South China Sea: Chinese ship forces US destroyer off course

Facebooktwittergoogle_plusredditpinterestlinkedinmail

A Chinese warship has forced an American destroyer to change course in the South China Sea by sailing close to it in an “unsafe and unprofessional” manner, the US Navy says.

The USS Decatur was sailing past the Gaven and Johnson reefs in the disputed Spratly Islands, which China claims.

The Luyang destroyer “approached within 45 yards [41m] of Decatur’s bow”, Commander Nat Christensen said.

The US routinely angers Beijing with “freedom of navigation” missions.

The sea, home to vital shipping lanes, has in recent years become a flashpoint for tensions between China and several regional nations which have overlapping claims over islands and reefs.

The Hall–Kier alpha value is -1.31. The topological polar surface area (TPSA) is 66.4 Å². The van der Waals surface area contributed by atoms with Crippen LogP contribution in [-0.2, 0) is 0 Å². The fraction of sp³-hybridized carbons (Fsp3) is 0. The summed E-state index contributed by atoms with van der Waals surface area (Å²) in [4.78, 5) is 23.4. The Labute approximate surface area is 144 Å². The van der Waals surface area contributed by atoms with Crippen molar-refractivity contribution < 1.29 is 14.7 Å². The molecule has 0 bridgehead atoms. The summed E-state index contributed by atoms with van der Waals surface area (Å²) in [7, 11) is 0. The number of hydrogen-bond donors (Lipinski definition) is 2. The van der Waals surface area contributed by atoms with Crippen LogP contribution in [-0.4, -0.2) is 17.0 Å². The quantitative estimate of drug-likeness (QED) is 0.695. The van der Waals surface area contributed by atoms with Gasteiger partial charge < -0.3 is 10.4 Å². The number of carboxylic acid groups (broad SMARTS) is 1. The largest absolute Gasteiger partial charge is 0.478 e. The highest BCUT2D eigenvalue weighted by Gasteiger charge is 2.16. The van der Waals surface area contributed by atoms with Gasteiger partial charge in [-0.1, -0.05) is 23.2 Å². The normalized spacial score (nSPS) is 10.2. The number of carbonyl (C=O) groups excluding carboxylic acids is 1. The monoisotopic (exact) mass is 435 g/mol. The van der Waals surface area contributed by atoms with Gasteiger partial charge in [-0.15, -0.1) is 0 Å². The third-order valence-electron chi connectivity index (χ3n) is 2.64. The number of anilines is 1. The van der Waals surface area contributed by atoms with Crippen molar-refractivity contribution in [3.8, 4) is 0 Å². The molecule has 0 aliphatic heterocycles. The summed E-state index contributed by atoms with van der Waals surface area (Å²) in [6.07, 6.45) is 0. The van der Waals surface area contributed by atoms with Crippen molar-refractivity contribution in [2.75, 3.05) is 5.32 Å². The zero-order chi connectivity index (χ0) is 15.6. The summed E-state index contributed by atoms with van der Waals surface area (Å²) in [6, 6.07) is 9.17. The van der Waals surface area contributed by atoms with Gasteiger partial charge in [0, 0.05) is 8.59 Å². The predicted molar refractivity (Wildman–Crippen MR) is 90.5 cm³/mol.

Taiwan, the Philippines, Brunei, Malaysia and Vietnam all make claims to parts of the sea.

Why is the South China Sea contentious?
China lands bombers in South China Sea
China, however, claims a huge area, known as the “nine-dash line”, and routinely accuses the US Navy of provocation and interference in regional matters.

The USS Decatur travelled within 12 nautical miles of the Gaven and Johnson Reefs on Sunday. International law says states can claim territorial seas up to a limit of 12 nautical miles but the US sails within that distance to show that it does not recognise China’s claims.

The Chinese manoeuvre almost caused a collision, US officials said.

“The US side repeatedly sends military ships without permission into seas close to South China Seas islands, seriously threatening China’s sovereignty and security, seriously damaging Sino-US military ties and seriously harming regional peace and stability,” China’s defence ministry said.

https://www.bbc.com/news/world-asia-45718000

Facebooktwittergoogle_plusredditpinterestlinkedinmail